- It makes the beneficiary's voice heard.
- It goes beyond outputs and describes outcomes (e.g., Between Time A and Time B, there was X% of change)
- Uses known impact frameworks (e.g., the Sustainable Development Goals) or combines them with customized frameworks
- Describes how results were obtained (surveys, analyses used, etc.)
- Is transparent about any negative impacts generated and/or areas of improvement
- Is strategically designed for its intended audience.
Stakeholder, Stakeholder, Stakeholder
Often asset managers aggregate governance or activity/output. This is wrong! If organizations do not involve stakeholder outcomes, it is not an impact report. Period!
Lean Data Feedback System
Enterprises frequently collect feedback data in various forms depending on the relationship with their beneficiary. Data from rural beneficiaries come from simple offline tools and paper.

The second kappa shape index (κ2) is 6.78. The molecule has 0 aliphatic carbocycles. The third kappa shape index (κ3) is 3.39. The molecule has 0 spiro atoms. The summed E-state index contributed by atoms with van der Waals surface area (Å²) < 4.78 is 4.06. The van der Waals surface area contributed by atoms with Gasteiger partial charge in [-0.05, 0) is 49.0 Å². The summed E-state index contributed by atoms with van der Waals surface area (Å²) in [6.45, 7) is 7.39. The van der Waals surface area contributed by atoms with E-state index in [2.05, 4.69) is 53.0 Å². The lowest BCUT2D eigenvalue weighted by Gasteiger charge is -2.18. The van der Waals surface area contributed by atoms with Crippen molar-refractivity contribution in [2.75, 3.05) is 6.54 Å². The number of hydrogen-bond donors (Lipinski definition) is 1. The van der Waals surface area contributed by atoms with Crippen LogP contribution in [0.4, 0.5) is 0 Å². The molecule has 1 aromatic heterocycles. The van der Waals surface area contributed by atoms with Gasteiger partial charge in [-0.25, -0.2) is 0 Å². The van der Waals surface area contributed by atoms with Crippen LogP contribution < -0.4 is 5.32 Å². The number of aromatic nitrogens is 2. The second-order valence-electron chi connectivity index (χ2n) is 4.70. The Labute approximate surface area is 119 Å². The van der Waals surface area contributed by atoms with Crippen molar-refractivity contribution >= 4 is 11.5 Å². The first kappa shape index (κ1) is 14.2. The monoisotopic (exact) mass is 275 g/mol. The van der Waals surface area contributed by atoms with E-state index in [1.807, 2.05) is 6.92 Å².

Factory worker feedback data comes from SMS or survey apps. Larger organizations may use online data management systems such as Salesforce, a custom solution, or a proprietary application.
These methods can create data islands of Excel / Google Spreadsheets, which cannot be easily reconciled and may lose integrity. More importantly, most enterprises cannot use data insights to decide their product or service feedback.
Impact Cloud provides a data warehouse solution. While data warehouse may sound like a complicated IT solution, unlike enterprise/corporate data warehouse, this platform is designed not to have to be super tech-savvy to use it.